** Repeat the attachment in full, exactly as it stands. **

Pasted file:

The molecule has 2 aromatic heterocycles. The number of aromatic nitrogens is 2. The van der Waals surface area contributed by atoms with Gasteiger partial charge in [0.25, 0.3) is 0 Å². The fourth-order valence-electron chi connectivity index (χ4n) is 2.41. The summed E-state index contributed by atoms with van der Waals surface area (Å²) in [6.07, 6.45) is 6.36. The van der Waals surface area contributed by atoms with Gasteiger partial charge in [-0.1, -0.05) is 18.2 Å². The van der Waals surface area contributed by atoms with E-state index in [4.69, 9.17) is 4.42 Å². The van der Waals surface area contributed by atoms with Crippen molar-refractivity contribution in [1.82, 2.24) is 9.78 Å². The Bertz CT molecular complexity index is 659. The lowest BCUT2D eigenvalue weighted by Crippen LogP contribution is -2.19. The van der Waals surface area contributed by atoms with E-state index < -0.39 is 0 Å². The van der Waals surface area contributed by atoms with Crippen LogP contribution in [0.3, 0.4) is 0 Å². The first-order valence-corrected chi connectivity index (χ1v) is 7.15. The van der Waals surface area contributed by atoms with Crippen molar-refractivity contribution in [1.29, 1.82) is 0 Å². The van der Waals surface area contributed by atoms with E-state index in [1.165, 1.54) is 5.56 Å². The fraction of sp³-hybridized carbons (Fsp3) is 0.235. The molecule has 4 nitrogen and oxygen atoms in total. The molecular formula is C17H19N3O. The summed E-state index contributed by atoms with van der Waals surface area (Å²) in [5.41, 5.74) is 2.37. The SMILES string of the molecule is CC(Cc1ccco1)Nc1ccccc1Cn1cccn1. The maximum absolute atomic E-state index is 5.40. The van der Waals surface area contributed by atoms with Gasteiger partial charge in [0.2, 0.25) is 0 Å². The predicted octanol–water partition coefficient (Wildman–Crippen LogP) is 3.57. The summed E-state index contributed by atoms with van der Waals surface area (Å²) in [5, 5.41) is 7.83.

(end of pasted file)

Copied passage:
The molecule has 2 aromatic heterocycles. The number of aromatic nitrogens is 2. The van der Waals surface area contributed by atoms with Gasteiger partial charge in [0.25, 0.3) is 0 Å². The fourth-order valence-electron chi connectivity index (χ4n) is 2.41. The summed E-state index contributed by atoms with van der Waals surface area (Å²) in [6.07, 6.45) is 6.36. The van der Waals surface area contributed by atoms with Gasteiger partial charge in [-0.1, -0.05) is 18.2 Å². The van der Waals surface area contributed by atoms with E-state index in [4.69, 9.17) is 4.42 Å². The van der Waals surface area contributed by atoms with Crippen molar-refractivity contribution in [1.82, 2.24) is 9.78 Å². The Bertz CT molecular complexity index is 659. The lowest BCUT2D eigenvalue weighted by Crippen LogP contribution is -2.19. The van der Waals surface area contributed by atoms with E-state index < -0.39 is 0 Å². The van der Waals surface area contributed by atoms with Crippen LogP contribution in [0.3, 0.4) is 0 Å². The first-order valence-corrected chi connectivity index (χ1v) is 7.15. The van der Waals surface area contributed by atoms with Crippen molar-refractivity contribution in [1.29, 1.82) is 0 Å². The van der Waals surface area contributed by atoms with E-state index in [1.165, 1.54) is 5.56 Å². The fraction of sp³-hybridized carbons (Fsp3) is 0.235. The molecule has 4 nitrogen and oxygen atoms in total. The molecular formula is C17H19N3O. The summed E-state index contributed by atoms with van der Waals surface area (Å²) in [5.41, 5.74) is 2.37. The SMILES string of the molecule is CC(Cc1ccco1)Nc1ccccc1Cn1cccn1. The maximum absolute atomic E-state index is 5.40. The van der Waals surface area contributed by atoms with Gasteiger partial charge in [0.2, 0.25) is 0 Å². The predicted octanol–water partition coefficient (Wildman–Crippen LogP) is 3.57. The summed E-state index contributed by atoms with van der Waals surface area (Å²) in [5, 5.41) is 7.83.